On this page you will find information (scroll down) about:
- The French language and the challenges of iGaming localisation.
- The French gaming market, particularly regulation/legality of online gaming.
The French language and the
challenges of gaming localisation
Localizing iGaming content is every bit as fascinating as it is challenging, all the more so in French. "WHY?!" you might ask! Well, first and foremost, the French are quite verbose. A French text will almost systematically be 20 to 25% lengthier that its English counterpart. It's not always easy to be crystal clear when the rules of a game (that are sometimes perplexing) need to be translated in an accurate fashion—and mirror the length of the English text. It goes without saying that not only do gaming translators need to be excellent linguists, they need to be sensible players as well.
So many questions, pitfalls and hurdles that make localizing iGaming content every bit as challenging as it is fascinating.
But that's just the tip of the iceberg! Length issues AND context can prove to be a real challenge. Let's take a gander at a very small word that players LOVE to gaze at (especially when it's followed by a bunch of zeros): "WIN"! More often than not, this beloved word is confined to a tiny window large enough for three letters. Of course, the French equivalents "Victoire," "Gains," "Gagner," "Gagné" and so on and so forth are all much lengthier...
And did you notice, all these words, just for "Win"? Yep, depending on context, the French word is not the same ("win" as in the amount of money the player has won, or as in "yay, you won the match/game"?). And what has been won? Money, tokens, coins, ducks? Should "Gagner" be conjugated in the masculine (gagné), the feminine (gagnée)... the masculine plural (gagnés)... the feminine plural (gagnées)...? French grammar is precise. Very precise. TOO precise! And maybe it should simply be "Victoire" or "Gains"
Now, that's just ONE example. There are others, a bunch of them actually. And the fact that there isn't much room on screen (slot machine buttons and reels, for example) doesn't help. BUT that's not all. When tackling these kinds of translations, French linguists have yet another obstacle to contend with: TERMINOLOGY! Some terms stay in English, some must be translated, while others can be used both in French and in English. Keeping track of it all is no easy task, and being consistent within a 100,000-word project that spans six months is a real uphill battle (but one that NEEDS to be won).
What about games (whose titles are not localized) that are based on famous movies, comics or books (whose English titles may not be famous in French-speaking countries)? Potential players definitely need to know that this game is based on a new movie that's just hit theaters or from a classic book.
And what about style? Formal or informal? "Tu" or "Vous"? So many questions, pitfalls and hurdles that make localizing iGaming content every bit as challenging as it is fascinating.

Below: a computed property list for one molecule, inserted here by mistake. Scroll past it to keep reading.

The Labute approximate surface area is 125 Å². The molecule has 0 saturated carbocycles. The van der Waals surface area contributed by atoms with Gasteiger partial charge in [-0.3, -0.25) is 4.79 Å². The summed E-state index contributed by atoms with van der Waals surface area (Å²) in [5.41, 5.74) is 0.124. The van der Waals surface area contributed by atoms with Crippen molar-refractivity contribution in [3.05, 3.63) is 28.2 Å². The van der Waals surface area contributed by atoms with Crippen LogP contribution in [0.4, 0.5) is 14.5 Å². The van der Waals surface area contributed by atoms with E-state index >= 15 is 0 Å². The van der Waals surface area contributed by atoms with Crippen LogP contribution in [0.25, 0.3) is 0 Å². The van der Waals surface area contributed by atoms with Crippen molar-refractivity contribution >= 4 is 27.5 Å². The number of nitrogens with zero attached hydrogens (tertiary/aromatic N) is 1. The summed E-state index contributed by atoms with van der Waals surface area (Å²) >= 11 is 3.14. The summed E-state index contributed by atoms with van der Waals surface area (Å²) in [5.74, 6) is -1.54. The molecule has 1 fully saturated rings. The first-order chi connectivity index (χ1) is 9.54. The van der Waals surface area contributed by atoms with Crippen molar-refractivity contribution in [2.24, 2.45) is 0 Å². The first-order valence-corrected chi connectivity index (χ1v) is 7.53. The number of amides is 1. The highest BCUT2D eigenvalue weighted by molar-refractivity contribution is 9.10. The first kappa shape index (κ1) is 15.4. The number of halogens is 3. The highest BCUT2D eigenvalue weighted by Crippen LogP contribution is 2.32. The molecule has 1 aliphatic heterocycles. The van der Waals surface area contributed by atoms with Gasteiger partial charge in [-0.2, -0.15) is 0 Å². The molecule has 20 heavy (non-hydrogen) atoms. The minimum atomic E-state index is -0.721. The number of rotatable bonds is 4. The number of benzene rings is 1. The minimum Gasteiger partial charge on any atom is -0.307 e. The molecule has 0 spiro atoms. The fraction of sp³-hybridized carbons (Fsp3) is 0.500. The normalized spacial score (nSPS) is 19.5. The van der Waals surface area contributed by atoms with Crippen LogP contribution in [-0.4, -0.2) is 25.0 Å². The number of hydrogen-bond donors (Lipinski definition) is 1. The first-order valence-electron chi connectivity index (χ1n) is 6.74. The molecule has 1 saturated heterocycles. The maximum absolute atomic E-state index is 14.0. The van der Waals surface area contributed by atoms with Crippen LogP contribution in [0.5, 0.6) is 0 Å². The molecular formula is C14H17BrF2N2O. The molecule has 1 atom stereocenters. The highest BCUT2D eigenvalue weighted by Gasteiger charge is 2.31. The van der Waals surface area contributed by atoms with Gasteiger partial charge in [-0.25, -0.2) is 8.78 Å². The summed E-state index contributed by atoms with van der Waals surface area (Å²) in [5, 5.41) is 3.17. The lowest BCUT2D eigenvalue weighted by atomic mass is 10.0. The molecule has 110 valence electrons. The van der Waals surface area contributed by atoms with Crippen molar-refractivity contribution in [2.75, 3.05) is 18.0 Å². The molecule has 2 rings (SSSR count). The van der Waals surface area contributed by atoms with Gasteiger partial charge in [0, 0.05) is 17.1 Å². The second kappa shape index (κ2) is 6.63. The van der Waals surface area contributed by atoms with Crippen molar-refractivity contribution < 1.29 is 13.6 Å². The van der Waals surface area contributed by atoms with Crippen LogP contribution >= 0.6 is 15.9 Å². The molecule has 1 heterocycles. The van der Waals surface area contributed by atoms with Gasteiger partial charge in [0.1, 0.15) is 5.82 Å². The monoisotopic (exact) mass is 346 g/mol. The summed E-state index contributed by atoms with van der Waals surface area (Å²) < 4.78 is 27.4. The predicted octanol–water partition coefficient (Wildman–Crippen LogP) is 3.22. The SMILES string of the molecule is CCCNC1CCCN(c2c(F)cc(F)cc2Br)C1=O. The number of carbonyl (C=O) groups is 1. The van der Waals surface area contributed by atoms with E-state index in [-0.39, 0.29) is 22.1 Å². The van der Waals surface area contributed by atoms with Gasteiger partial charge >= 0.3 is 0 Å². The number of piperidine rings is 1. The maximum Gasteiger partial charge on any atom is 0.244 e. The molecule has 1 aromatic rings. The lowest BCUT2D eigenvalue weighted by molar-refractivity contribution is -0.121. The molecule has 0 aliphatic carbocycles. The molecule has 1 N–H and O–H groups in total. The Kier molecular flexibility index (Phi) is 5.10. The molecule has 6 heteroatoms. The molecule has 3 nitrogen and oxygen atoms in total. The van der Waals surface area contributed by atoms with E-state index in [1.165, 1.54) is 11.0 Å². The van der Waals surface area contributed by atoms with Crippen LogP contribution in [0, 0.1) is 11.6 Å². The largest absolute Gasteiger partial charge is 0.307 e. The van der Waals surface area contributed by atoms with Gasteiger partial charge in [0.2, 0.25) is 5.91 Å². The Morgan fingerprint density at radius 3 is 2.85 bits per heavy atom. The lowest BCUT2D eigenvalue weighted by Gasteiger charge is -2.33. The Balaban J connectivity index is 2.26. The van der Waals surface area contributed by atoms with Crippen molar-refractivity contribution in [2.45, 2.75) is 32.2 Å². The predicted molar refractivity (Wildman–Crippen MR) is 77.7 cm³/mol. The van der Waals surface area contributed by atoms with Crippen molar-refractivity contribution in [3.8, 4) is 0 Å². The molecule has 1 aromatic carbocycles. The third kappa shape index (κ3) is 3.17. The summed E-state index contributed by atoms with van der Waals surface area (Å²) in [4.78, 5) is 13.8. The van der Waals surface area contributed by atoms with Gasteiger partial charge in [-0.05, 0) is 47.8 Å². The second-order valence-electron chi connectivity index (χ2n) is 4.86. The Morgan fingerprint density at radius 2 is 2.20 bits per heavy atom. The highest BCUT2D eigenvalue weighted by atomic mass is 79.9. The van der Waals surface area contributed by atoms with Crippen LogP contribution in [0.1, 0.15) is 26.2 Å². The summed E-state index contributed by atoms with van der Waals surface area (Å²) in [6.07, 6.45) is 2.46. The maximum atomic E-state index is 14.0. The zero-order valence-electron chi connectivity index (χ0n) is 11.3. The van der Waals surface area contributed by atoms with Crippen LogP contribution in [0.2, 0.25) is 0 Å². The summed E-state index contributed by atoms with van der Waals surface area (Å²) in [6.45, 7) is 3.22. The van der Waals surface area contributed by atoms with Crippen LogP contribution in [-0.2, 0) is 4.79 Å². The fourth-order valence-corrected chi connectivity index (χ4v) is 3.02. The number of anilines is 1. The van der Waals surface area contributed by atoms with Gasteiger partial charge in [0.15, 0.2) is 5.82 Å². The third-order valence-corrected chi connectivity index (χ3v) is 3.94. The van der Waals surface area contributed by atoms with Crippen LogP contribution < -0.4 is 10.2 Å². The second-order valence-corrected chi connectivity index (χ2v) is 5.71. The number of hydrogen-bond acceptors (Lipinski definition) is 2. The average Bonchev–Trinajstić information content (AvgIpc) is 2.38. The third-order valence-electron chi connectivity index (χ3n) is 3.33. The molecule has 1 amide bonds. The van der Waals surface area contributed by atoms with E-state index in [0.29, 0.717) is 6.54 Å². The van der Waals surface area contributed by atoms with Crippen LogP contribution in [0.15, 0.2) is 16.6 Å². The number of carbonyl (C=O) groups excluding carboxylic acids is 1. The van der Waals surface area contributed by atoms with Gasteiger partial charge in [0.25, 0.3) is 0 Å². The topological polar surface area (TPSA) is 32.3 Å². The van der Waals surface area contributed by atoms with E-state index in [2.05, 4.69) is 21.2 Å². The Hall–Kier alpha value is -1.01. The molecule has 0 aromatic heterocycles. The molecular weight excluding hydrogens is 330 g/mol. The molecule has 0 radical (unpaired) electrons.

At All-In Translations we have catered for this, and we ask all new clients to fill in stylistic preferences where we ask questions about your desired style and target group - everything in order to produce French iGaming translations that are accurate and attractive.
Status and potential of the
French online gaming market
French people have always been natural-born gamblers.
From brick and mortar casinos to the Loto (the national lottery) to scratch cards, the French have always found new ways to feed their love for gambling. With the advent of broadband Internet, iGaming became the next natural evolution of entertainment.
Foreign languages have never been French people’s strong suit, so providing iGaming content in French is key to success
No need to wait for the weekend and dress up to go to a traditional casino, no need to wait for the Loto results, no need to walk over to a store near you to buy scratch games, iGaming offers immediate fun and reward from the comfort of your own home.
And that’s exactly what the French need right now. Since the 35-hour working week was implemented in France back in 2000, people have had more free time on their hands than ever before, and with the Internet being unlimited, very cheap and widely available all over the country, France jumped onto the iGaming bandwagon like nobody’s business: A kind of a perfect storm…
And this is not just a wild theory! With an online GGR of $20.65 billion in 2013 ($419 per adult), French people have been betting more than any other country playing in the World Cup.
Moreover, only a handful of online casinos and bookmakers share the wealth. Created in May 2010, ARJEL is an independent body tasked with regulating online gambling in France. So far, very few iGaming companies are authorized to operate within the French territory, but with more and more companies applying, that’s bound to change. Therefore, the current potential for growth is immense.
Foreign languages have never been French people’s strong suit, so providing iGaming content in French is key to success. That’s where we come in. As language professionals, our aim is to provide iGaming companies with a translation that sounds right, reads fluently and attracts consumers.